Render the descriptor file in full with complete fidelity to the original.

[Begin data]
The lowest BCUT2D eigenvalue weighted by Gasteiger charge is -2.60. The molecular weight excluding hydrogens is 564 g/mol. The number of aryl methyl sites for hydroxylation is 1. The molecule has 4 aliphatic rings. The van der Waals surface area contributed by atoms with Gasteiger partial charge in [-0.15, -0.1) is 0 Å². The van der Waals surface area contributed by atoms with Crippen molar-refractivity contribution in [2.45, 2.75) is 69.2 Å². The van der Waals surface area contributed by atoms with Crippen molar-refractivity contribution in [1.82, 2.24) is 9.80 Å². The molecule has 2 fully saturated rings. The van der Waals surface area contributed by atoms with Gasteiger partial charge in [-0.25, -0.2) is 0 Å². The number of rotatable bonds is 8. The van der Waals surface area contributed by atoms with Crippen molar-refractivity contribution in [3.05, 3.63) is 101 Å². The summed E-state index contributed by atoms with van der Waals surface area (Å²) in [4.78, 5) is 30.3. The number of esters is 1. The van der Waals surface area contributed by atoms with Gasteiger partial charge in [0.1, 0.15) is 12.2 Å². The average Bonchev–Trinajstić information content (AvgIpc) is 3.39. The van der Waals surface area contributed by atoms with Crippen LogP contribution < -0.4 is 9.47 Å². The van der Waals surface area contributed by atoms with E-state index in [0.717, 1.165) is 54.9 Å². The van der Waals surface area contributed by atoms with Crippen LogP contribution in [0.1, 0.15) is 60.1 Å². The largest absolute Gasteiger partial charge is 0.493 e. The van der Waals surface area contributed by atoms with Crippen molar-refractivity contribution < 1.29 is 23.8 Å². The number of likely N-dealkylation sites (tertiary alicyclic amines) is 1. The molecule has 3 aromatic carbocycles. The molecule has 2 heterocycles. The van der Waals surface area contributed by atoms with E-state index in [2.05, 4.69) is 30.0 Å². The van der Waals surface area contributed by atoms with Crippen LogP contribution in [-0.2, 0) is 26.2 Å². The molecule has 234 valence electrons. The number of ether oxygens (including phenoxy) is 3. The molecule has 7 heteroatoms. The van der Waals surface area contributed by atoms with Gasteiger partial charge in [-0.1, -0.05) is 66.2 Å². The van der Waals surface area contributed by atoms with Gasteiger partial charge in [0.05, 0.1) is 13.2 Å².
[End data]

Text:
The lowest BCUT2D eigenvalue weighted by Gasteiger charge is -2.60. The molecular weight excluding hydrogens is 564 g/mol. The number of aryl methyl sites for hydroxylation is 1. The molecule has 4 aliphatic rings. The van der Waals surface area contributed by atoms with Gasteiger partial charge in [-0.15, -0.1) is 0 Å². The van der Waals surface area contributed by atoms with Crippen molar-refractivity contribution in [2.45, 2.75) is 69.2 Å². The van der Waals surface area contributed by atoms with Crippen molar-refractivity contribution in [1.82, 2.24) is 9.80 Å². The molecule has 2 fully saturated rings. The van der Waals surface area contributed by atoms with Gasteiger partial charge in [-0.25, -0.2) is 0 Å². The number of rotatable bonds is 8. The van der Waals surface area contributed by atoms with Crippen molar-refractivity contribution in [3.05, 3.63) is 101 Å². The summed E-state index contributed by atoms with van der Waals surface area (Å²) in [4.78, 5) is 30.3. The number of esters is 1. The van der Waals surface area contributed by atoms with Gasteiger partial charge in [0.1, 0.15) is 12.2 Å². The average Bonchev–Trinajstić information content (AvgIpc) is 3.39. The van der Waals surface area contributed by atoms with Crippen LogP contribution < -0.4 is 9.47 Å². The van der Waals surface area contributed by atoms with E-state index in [0.717, 1.165) is 54.9 Å². The van der Waals surface area contributed by atoms with Crippen LogP contribution in [0.1, 0.15) is 60.1 Å². The largest absolute Gasteiger partial charge is 0.493 e. The van der Waals surface area contributed by atoms with Crippen molar-refractivity contribution < 1.29 is 23.8 Å². The number of likely N-dealkylation sites (tertiary alicyclic amines) is 1. The molecule has 3 aromatic carbocycles. The molecule has 2 heterocycles. The van der Waals surface area contributed by atoms with E-state index in [2.05, 4.69) is 30.0 Å². The van der Waals surface area contributed by atoms with Crippen LogP contribution in [-0.2, 0) is 26.2 Å². The molecule has 234 valence electrons. The number of ether oxygens (including phenoxy) is 3. The molecule has 7 heteroatoms. The van der Waals surface area contributed by atoms with Gasteiger partial charge in [-0.1, -0.05) is 66.2 Å². The van der Waals surface area contributed by atoms with Gasteiger partial charge in [0.05, 0.1) is 13.2 Å².